The most recent issue of Socialism and Democracy celebrates the 150th anniversary of The First International. Marcello Musto recalls the history of the International and Patrick Bond traces the history of and barriers to working class internationalism in South Africa from the apartheid era to today. Tony Daley’s article in the same issue addresses the extraordinary attempts made by German-owned T-Mobile USA to harass its call centre workers and prevent them from forming a trade union.
The latest History Workshop Journal (issue 78) features a free access article by Charles Forsdick and Christian Høgsbjerg on the Soviet film director Sergei Eisenstein’s project to make a film about the Haitian Revolution. The film, set to star Paul Robeson, was never completed, becoming “one of the great unmade films of the 20th century”. Forsdick and Høgsbjerg show how the attempt to portray the Haitian Revolution took on a new significance in the context of the shifting power struggles within the Soviet Union of the 1930s as counter-revolution took hold and Eisenstein himself was increasingly subject to censorship.
The same issue also includes an interesting article by Catherine Hall which raises timely and thought-provoking questions about the historiography of slavery on the 70th anniversary of the publication of Eric Williams’s classic Capitalism and Slavery.
The latest issue of New Left Review (II/88) includes some interesting pieces. An interview with Gleb Pavlovsky, ex-adviser to Vladimir Putin, is revealing about the Russian president’s ultra-capitalist worldview:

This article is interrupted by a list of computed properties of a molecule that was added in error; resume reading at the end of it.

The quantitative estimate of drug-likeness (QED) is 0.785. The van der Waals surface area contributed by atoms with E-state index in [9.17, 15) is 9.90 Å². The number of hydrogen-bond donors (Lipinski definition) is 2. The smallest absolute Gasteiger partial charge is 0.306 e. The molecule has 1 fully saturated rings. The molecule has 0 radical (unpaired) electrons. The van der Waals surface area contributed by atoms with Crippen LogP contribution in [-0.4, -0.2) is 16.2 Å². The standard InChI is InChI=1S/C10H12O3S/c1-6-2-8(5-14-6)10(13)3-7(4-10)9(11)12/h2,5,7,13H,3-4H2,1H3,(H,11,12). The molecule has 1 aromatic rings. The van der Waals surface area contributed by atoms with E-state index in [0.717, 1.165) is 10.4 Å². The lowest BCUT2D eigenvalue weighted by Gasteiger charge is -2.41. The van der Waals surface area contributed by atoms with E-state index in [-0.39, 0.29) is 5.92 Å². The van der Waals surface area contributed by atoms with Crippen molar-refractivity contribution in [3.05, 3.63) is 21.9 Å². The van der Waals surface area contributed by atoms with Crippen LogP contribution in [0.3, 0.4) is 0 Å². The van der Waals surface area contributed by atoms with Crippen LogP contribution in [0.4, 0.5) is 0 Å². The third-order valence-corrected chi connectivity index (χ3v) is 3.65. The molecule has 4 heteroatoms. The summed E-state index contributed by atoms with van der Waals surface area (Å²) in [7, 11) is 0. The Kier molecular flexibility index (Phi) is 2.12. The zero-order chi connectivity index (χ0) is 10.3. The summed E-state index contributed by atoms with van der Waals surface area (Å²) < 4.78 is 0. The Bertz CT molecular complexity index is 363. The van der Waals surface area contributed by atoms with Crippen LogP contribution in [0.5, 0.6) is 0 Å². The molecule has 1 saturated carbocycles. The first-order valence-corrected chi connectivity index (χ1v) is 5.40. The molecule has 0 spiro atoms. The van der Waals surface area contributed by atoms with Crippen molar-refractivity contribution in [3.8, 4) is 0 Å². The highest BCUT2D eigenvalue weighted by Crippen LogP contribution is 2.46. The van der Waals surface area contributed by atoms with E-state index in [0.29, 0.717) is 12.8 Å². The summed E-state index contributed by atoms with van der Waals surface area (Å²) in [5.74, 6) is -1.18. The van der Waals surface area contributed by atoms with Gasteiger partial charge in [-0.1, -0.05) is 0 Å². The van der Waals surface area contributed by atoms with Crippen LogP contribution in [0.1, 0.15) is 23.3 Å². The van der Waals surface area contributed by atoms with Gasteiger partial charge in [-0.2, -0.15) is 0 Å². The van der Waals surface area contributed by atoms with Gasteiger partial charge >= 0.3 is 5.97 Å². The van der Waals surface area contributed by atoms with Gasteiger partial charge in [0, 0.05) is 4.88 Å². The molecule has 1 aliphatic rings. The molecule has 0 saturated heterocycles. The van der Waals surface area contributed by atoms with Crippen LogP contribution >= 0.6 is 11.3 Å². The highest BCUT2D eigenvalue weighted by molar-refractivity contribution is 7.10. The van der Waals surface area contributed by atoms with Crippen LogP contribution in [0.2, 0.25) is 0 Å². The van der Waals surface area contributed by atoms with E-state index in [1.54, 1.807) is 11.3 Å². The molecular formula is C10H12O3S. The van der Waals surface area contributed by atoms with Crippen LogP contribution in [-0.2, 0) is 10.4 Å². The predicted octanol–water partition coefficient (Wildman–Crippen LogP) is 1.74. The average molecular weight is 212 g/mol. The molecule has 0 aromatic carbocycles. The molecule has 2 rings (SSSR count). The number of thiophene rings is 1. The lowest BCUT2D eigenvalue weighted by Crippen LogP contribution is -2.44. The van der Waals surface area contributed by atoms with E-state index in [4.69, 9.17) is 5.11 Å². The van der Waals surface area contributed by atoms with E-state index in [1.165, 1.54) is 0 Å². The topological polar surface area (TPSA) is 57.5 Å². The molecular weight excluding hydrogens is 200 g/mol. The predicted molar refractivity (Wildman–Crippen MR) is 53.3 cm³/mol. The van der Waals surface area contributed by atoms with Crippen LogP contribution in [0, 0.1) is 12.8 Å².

He understood the coming of capitalism in a Soviet way. We were all taught that capitalism is a kingdom of demagogues, behind whom stands big money, and behind that, a military machine which aspires to control the whole world. It’s a very clear, simple picture which I think Putin had in his head—not as an official ideology, but as a form of common sense. His thinking was that in the Soviet Union, we were idiots; we had tried to build a fair society when we should have been making money. If we had made more money than the Western capitalists, we could have just bought them up, or we could have created a weapon which they didn’t have. That’s all there is to it. It was a game and we lost, because we didn’t do several simple things: we didn’t create our own class of capitalists, we didn’t give the capitalist predators on our side a chance to develop and devour the capitalist predators on theirs.
The same issue carries an important 1961 lecture by Jean-Paul Sartre on Marxism and subjectivity. It includes a critique of Georg Lukács’s History and Class Consciousness and is introduced by Fredric Jameson.